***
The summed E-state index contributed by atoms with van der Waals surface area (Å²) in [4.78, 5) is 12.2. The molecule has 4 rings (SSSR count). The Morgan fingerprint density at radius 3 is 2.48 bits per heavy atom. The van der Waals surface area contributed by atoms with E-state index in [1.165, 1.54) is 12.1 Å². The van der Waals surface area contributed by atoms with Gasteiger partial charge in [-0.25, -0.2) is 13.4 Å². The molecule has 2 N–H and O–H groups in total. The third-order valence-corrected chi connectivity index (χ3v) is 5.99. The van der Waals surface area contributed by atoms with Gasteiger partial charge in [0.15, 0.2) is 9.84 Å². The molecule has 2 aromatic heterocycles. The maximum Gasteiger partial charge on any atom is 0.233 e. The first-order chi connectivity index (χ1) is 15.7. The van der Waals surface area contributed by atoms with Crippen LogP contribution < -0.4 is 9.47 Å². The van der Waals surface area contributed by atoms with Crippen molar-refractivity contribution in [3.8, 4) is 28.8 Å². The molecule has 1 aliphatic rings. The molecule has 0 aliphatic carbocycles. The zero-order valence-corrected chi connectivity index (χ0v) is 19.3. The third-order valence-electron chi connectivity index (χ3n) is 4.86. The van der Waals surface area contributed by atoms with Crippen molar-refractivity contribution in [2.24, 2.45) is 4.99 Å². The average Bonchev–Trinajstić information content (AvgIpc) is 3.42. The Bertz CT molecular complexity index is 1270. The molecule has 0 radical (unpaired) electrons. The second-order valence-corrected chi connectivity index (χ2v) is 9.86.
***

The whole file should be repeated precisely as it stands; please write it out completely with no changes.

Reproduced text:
The summed E-state index contributed by atoms with van der Waals surface area (Å²) in [4.78, 5) is 12.2. The molecule has 4 rings (SSSR count). The Morgan fingerprint density at radius 3 is 2.48 bits per heavy atom. The van der Waals surface area contributed by atoms with E-state index in [1.165, 1.54) is 12.1 Å². The van der Waals surface area contributed by atoms with Gasteiger partial charge in [-0.25, -0.2) is 13.4 Å². The molecule has 2 N–H and O–H groups in total. The third-order valence-corrected chi connectivity index (χ3v) is 5.99. The van der Waals surface area contributed by atoms with Gasteiger partial charge in [0.15, 0.2) is 9.84 Å². The molecule has 2 aromatic heterocycles. The maximum Gasteiger partial charge on any atom is 0.233 e. The first-order chi connectivity index (χ1) is 15.7. The van der Waals surface area contributed by atoms with Crippen LogP contribution < -0.4 is 9.47 Å². The van der Waals surface area contributed by atoms with Crippen molar-refractivity contribution in [3.8, 4) is 28.8 Å². The molecule has 1 aliphatic rings. The molecule has 0 aliphatic carbocycles. The zero-order valence-corrected chi connectivity index (χ0v) is 19.3. The third-order valence-electron chi connectivity index (χ3n) is 4.86. The van der Waals surface area contributed by atoms with Crippen molar-refractivity contribution in [2.24, 2.45) is 4.99 Å². The average Bonchev–Trinajstić information content (AvgIpc) is 3.42. The Bertz CT molecular complexity index is 1270. The molecule has 0 radical (unpaired) electrons. The second-order valence-corrected chi connectivity index (χ2v) is 9.86.